This concept of "going back to the story of the monster" is a totally different way of thinking about our monsters but a great one for improvising monsters right at the table. Get comfortable with it and it'll take you far.

Customize Armor Class

Sometimes the baseline AC of a creature at a particular CR doesn't make sense based on its story. We can raise or lower a monster's AC however it makes sense for the story of the monster. I like to keep in mind that a non-dexterous creature wearing leather armor is an AC of 11 and a knight in full plate with a shield is an AC of 20.

If our flesh cultists wore heavy armor we might increase their AC to 17. If we want to keep it from being too much of a pain to kill, we can reduce their hits points in exchange. Don't worry too much about the mathematical rigor of such a shift. In the end it really doesn't matter.

For the story of our dwarven flesh cultists, though, an AC of 13 makes sense so we'll stick to that.

Improvising Attacks

We have most of the stats we need, but what about the details of their attacks? Like much of what we've done so far, we improvise them. Let's make them creepy by giving the flesh cultists bloody curved disemboweling blades, heavy meat-tenderizer mauls, and big chopping cleavers. This is all just flavor. The attack and damage are already in our stats. A flesh cultist might hack twice with a big cleaver for +5 to hit and 12 (2d8+3) slashing damage. Improvise the damage type along with the damage.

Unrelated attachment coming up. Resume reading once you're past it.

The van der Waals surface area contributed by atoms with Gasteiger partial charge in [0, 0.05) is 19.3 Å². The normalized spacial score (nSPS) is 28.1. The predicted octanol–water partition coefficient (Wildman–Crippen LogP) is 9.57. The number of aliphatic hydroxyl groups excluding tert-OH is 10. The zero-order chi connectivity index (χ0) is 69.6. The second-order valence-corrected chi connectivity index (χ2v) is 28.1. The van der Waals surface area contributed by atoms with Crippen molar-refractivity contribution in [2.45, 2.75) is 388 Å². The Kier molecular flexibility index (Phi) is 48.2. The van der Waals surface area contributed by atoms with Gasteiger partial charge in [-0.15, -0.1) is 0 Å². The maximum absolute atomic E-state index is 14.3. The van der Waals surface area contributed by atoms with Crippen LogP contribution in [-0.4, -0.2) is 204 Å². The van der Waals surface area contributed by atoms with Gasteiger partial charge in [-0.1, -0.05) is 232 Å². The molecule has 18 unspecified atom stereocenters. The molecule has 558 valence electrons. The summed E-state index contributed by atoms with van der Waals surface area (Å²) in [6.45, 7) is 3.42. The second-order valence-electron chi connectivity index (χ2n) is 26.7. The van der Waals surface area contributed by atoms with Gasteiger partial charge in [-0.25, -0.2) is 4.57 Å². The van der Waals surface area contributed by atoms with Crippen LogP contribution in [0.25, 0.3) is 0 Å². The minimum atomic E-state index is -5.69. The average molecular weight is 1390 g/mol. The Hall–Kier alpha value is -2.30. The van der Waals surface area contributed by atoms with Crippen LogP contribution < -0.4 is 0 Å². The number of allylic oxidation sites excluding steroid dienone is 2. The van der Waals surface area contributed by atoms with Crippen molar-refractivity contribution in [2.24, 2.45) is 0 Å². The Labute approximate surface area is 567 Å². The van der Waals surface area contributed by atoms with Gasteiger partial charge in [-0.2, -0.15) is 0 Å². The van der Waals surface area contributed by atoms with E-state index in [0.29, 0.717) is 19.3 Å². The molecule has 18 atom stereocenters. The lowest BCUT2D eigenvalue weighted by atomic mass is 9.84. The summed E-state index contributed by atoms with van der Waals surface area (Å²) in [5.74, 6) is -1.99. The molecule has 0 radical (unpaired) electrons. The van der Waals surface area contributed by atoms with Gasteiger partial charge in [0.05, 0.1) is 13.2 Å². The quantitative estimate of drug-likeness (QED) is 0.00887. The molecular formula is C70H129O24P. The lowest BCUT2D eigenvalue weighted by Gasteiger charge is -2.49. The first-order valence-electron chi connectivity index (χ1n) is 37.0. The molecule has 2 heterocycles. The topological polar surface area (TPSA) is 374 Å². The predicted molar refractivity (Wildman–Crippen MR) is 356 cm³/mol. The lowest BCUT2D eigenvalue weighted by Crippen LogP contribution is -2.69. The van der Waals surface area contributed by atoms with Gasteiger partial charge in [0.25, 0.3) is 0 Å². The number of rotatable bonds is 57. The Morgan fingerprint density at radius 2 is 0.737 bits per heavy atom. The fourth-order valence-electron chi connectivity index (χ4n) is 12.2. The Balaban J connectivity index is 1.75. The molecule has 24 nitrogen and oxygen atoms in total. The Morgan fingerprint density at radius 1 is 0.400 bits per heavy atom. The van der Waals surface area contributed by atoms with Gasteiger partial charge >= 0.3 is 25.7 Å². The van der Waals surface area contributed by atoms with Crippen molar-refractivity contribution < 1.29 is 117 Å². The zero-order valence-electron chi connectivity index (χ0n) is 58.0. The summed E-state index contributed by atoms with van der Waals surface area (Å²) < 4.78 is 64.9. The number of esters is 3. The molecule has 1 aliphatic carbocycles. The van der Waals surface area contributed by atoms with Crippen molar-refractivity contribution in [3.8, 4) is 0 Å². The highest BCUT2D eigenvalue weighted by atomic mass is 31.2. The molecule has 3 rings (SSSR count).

If you want to flavor it a bit more, you can split the damage type. Maybe the flesh cleaver inflicts 7 (1d8+3) slashing damage + 4 (1d8) necrotic damage because of their connection to the Creed of All Flesh. We can take the damage dice in the damage equation included in our quick monster stats table and split it among different damage types.

It's almost always worth including some sort of ranged attack. Maybe the flesh cultists can throw barbed harpoons. We use the same damage equations we would use otherwise or we can lower it a bit if we want based on what we think about the story of the flesh cultist.